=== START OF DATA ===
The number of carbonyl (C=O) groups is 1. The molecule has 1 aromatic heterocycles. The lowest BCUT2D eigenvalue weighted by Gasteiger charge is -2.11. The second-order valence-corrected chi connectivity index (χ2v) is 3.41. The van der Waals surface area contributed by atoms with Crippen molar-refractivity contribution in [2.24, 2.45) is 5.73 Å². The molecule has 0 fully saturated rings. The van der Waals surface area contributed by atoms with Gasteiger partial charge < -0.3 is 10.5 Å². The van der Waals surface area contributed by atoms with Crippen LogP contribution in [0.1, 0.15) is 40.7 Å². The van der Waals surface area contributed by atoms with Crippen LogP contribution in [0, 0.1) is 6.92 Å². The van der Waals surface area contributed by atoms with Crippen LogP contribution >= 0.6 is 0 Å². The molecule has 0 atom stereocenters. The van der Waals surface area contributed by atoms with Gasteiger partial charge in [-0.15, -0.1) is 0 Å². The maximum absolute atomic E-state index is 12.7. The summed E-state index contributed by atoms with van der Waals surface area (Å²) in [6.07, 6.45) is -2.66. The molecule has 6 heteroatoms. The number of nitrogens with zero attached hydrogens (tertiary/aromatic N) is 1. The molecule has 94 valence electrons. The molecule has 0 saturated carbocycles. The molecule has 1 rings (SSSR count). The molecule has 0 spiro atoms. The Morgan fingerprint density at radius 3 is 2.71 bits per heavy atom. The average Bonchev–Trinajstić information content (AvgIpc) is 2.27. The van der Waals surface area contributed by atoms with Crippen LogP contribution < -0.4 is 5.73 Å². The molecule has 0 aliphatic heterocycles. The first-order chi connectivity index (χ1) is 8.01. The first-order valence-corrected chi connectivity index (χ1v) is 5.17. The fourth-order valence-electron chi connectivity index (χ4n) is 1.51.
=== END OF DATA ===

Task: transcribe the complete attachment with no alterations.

The number of carbonyl (C=O) groups is 1. The molecule has 1 aromatic heterocycles. The lowest BCUT2D eigenvalue weighted by Gasteiger charge is -2.11. The second-order valence-corrected chi connectivity index (χ2v) is 3.41. The van der Waals surface area contributed by atoms with Crippen molar-refractivity contribution in [2.24, 2.45) is 5.73 Å². The molecule has 0 fully saturated rings. The van der Waals surface area contributed by atoms with Gasteiger partial charge < -0.3 is 10.5 Å². The van der Waals surface area contributed by atoms with Crippen LogP contribution in [0.1, 0.15) is 40.7 Å². The van der Waals surface area contributed by atoms with Crippen LogP contribution in [0, 0.1) is 6.92 Å². The van der Waals surface area contributed by atoms with Crippen LogP contribution >= 0.6 is 0 Å². The molecule has 0 atom stereocenters. The van der Waals surface area contributed by atoms with Gasteiger partial charge in [-0.15, -0.1) is 0 Å². The maximum absolute atomic E-state index is 12.7. The summed E-state index contributed by atoms with van der Waals surface area (Å²) in [6.07, 6.45) is -2.66. The molecule has 6 heteroatoms. The number of nitrogens with zero attached hydrogens (tertiary/aromatic N) is 1. The molecule has 94 valence electrons. The molecule has 0 saturated carbocycles. The molecule has 1 rings (SSSR count). The molecule has 0 spiro atoms. The Morgan fingerprint density at radius 3 is 2.71 bits per heavy atom. The average Bonchev–Trinajstić information content (AvgIpc) is 2.27. The van der Waals surface area contributed by atoms with Crippen LogP contribution < -0.4 is 5.73 Å². The molecule has 0 aliphatic heterocycles. The first-order chi connectivity index (χ1) is 8.01. The first-order valence-corrected chi connectivity index (χ1v) is 5.17. The fourth-order valence-electron chi connectivity index (χ4n) is 1.51.